3. Insanity is the lack of proportion and the ability to think straight about alcohol (p. 37)
 4. We are as insane as the jay-walker who can't stay out of traffic (p. 37-38)
 5. Absolutely unable to stop on the basis of self-knowledge (p. 39)
Story of the accountant, Fred--gets drunk on Washington trip (P. 39)
 6. Decides to have cocktails with dinner (p. 41)
 7. Alcoholic has no effective mental defence against the first drink (P. 43)
 8. CHAPTER FOUR, We Agnostics--the spiritual kindergarten
Two questions to determine if you're alcoholic (p. 44)"
When you honestly want to, you can't quit entirely
Little control over amount you take
 9. Three attitudes toward God are discussed: atheist, agnostic, or true believer
10. Codes and philosophies didn't save us (p. 45)
11. Lack of power, that was our dilemma (p. 45)
Main object of book is to find that Power  -- The Power will solve your problem
Do I believe or am I even willing to believe? (p. 47)
Believing is the cornerstone
12. Believing is just being suspicious, not faith as yet
13. In the past men were fettered by fixed ideas (p. 51)
14. Joe and Charlie discuss Bill's example of Columbus
Five hundred years ago you couldn't believe differently
15. Columbus had courage to believe, "a good alcoholic trait"


 1. We can't give a newcomer our faith which is based on Steps Three through Twelve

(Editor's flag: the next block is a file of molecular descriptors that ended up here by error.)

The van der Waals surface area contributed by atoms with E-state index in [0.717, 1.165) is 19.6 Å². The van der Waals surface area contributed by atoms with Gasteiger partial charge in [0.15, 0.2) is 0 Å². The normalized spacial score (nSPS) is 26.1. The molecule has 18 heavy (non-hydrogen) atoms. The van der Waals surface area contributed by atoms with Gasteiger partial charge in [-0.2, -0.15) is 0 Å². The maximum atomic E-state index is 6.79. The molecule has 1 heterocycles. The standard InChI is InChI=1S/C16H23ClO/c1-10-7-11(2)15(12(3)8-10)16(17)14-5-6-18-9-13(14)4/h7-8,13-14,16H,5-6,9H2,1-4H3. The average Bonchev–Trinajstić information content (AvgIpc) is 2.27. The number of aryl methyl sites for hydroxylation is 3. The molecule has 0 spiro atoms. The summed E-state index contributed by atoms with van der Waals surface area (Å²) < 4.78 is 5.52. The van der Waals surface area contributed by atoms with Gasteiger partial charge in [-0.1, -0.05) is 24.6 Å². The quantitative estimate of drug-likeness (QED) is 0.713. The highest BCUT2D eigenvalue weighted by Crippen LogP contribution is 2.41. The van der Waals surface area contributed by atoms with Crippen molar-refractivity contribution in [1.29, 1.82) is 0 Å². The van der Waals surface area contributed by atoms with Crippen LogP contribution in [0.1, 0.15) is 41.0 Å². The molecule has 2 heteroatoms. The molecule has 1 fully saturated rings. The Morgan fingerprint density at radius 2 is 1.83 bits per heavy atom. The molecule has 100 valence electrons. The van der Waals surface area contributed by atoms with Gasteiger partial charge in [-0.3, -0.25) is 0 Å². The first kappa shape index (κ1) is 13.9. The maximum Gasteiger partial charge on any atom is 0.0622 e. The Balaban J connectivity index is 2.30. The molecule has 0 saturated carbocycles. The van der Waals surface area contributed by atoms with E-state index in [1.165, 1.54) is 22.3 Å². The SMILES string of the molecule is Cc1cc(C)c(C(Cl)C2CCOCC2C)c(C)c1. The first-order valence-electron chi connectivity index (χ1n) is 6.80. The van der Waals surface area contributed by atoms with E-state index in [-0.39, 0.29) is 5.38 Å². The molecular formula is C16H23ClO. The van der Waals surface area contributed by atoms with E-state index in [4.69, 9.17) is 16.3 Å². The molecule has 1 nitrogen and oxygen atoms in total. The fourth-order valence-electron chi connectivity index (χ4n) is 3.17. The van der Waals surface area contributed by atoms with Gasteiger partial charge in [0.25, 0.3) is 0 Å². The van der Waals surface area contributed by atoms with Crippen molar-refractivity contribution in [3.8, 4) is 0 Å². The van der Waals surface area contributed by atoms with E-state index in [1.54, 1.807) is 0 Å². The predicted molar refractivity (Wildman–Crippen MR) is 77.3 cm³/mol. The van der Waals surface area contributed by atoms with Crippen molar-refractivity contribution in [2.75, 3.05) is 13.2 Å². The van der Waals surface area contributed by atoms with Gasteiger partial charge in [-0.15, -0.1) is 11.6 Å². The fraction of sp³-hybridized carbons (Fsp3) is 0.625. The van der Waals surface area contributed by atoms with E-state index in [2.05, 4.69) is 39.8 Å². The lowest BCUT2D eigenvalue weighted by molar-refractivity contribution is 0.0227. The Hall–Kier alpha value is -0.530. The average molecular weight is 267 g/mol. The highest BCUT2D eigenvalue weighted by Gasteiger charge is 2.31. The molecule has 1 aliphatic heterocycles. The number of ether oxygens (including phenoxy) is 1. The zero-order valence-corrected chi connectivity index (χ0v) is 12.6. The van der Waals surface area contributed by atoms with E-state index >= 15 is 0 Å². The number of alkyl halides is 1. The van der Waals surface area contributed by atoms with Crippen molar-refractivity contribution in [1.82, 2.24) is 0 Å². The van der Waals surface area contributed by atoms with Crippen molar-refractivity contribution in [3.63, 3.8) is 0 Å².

we can help newcomer come to believe.
 2. First they believe, then decide, then take action
 3. Deep down inside is the fundamental idea of God (p. 55)
God isn't lost, He dwells within us
 4. We need to peel away the garbage
 5. We now have the diagnosis of Step One and the prescription of Step Two
CHAPTER FIVE, "How It Works"--the directions to Step Three and Step Four
Joe talks about how Bill wrote the Steps one evening
 6. Charlie reads from the original manuscript of "How It Works"
 7. Designed to sell you three pertinent ideas
 8. The original Twelfth Step calls are discussed
In two visits they took newcomer through Steps One and Two
The book does this in The Doctor's Opinion and first four chapters
The early A.A. members started the newcomer at Step Three when they sponsored them into the group
 9. There was a big fight over the first of Chapter Five
10. Bill intended and wanted "directions" not "suggestions"
11. Bill gave in but used "directions" everywhere else
Charlie tells the drunken burglar joke
Being convinced we were at Step Three (p. 60)
12. Charlie discuss "decision" to take a trip
13. Will is my thinking, life is my actions


 1. We must decide between problem and the solution
 2. Joe was afraid he would end up in the Salvation Army Band
Joe discusses will
It's like a last will and testament
 3. Animals don't have self-will but humans do, and we need it
Adam and Eve in "serenity park"
 4. Charlie discusses the three basic instincts of life
 5. Social instinct is a strong desire to be part of the group
 6. Security instinct, from earliest times was necessary for survival
Sex instinct also gives only a temporary feeling
 7. Self-will cannot overcome self-will
 8. Joe says the instincts are like the utilities of a building
The root of our troubles (p. 62)
 9. We had to quit playing God; God is the Director
Build an arch to freedom, we get positive results
10. Third Step prayer (p. 63)
11. Fourth Step housecleaning begins AT ONCE, or self-will stops us
12. Not a list of dirty nasty things
Resentment is to judge incorrectly and is a wrong
13. Fear is to believe incorrectly and is a wrong
Harm to others is a wrong
14. Charlie's first inventory wasn't very helpful


 1. Inventory guides have confused people a lot
 2. Bill used the parable of a business inventory (p. 64) Business inventory and personal inventory are compared It's always a written list of items Without it we "go broke," that is we get drunk
 3."Moral" means truthful